by Paul Alan Levy
Over the past couple of months, I have discussed the heavily redacted filings in Rosetta Stone’s appeal of a ruling that Google did not violate the trademark laws by allowing advertisers to bid on the display of ads to Internet users who searched on Google for the term “Rosetta Stone.” The parties responded to Public Citizen’s request for consent to motion for leave to intervene and to unseal Rosetta Stone’s brief by allowing it all to be filed publicly; once that happened, review of the former redactions (shown here) made it apparent that there was never any basis for sealing in the first place.
At the same time, Google filed its own brief on appeal, containing a number of redactions which, Google’s counsel told me, had been made at Rosetta Stone’s insistence. Again Public Citizen asked for consent to motions for leave to intervene and to unseal, and again the parties promptly agreed to seek leave for unsealing; again the Fourth Circuit gave its consent. And once again, now that Google has filed its brief without any redactions, comparison of the brief with the former redactions leaves me scratching my head about why any reasonable litigant would have thought that the facts concealed here could have outweighed the public interest in access to judicial records.
(see pages 9, 10, 27, 33, 35, 38, and 56). Perhaps some of the formerly redacted material will be mildly embarrassing to Rosetta Stone given its public posture in this case. For example, among the redactions were showing Rosetta Stone’s heavy use of Google’s keyword advertising program, and showing that it got much more in sales through Google ads than through any other methods (page 9). Also redacted were the facts that Google helped Rosetta Stone track down counterfeiters, page 38, and indeed Rosetta Stone told the FBI how helpful Google had been in catching counterfeiters. page 10. And Google was forced to redact data showing how little public recognition the Rosetta Stone mark has (hence Rosetta Stone may not really have a famous mark). page 56. But it is hard to understand why these are trade secrets that outweigh the public right to know. What it shows, instead, is that, given the tight schedule for briefing, counsel proceeded to file sealed briefs in defiance of the public’s right of access, instead of limiting the redactions to whatever material there is in the Joint Appendix that really merits confidentiality.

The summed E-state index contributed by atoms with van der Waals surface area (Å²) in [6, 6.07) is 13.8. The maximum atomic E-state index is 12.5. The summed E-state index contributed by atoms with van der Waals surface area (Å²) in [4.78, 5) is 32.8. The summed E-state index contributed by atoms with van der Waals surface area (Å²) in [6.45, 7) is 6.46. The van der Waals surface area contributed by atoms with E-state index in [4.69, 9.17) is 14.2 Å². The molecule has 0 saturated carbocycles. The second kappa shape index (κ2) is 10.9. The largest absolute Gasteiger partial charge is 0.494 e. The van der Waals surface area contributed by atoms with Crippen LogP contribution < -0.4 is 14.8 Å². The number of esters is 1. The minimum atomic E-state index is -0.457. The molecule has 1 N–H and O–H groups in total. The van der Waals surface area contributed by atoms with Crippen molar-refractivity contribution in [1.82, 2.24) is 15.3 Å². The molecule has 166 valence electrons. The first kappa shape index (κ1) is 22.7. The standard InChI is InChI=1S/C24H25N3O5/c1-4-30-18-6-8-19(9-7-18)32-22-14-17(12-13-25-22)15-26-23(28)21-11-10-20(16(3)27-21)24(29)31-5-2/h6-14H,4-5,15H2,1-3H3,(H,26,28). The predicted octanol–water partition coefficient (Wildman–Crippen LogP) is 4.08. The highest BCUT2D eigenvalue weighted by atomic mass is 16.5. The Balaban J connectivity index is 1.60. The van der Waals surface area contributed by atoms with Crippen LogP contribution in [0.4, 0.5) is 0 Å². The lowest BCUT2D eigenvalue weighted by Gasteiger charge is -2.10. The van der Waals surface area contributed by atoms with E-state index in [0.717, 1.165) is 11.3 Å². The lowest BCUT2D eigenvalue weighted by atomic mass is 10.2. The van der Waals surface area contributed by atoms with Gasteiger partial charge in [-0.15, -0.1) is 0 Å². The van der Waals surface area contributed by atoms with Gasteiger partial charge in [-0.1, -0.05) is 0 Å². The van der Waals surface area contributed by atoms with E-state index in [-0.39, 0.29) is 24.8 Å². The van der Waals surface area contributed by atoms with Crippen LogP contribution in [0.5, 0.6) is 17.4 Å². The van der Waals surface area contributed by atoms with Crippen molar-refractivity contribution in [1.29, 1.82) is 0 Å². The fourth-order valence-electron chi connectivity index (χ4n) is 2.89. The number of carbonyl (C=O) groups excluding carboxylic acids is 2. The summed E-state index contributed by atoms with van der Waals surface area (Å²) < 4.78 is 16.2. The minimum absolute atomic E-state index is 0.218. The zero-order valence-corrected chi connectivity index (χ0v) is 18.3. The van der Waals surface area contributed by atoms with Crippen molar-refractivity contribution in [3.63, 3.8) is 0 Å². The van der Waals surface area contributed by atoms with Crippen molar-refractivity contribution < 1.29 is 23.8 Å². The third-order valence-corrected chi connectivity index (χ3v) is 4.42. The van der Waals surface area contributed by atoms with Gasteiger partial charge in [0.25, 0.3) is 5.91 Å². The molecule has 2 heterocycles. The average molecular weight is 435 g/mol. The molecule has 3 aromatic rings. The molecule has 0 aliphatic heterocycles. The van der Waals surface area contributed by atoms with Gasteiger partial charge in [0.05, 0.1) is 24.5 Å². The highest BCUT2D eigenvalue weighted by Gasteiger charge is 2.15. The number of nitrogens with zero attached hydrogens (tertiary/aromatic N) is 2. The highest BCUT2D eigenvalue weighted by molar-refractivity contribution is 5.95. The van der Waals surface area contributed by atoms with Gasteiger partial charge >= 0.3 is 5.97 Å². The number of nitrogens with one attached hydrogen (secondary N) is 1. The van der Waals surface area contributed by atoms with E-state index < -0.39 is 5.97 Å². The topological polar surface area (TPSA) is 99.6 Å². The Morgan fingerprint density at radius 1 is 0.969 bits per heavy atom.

In the final analysis, however, blame rests not on counsel but rather on Fourth Circuit rules that make it too easy for parties to file under seal without giving careful consideration to the public’s rights. In the Seventh Circuit, and some other circuits, parties cannot just automatically file in the court of appeals under seal, just because they did it that way below, or because it is too cumbersome to file a partly redacted Joint Appendix. Instead, in other circuits, the parties must justify each item of sealing before it is filed secretly in the court of appeals.
As previously reported, Public Citizen has joined with Eric Goldman and Martin Schwimmer in seeking unsealing of the joint appendix; Google and Rosetta Stone’s responses to our motions are due January 17. But we have also suggested that the Committee on Appellate Rules consider adopting uniform procedures that protect the right of public access. Have been advised that the Rules Committee will be considering this issue in the new year. I’ll report back as both processes go forward.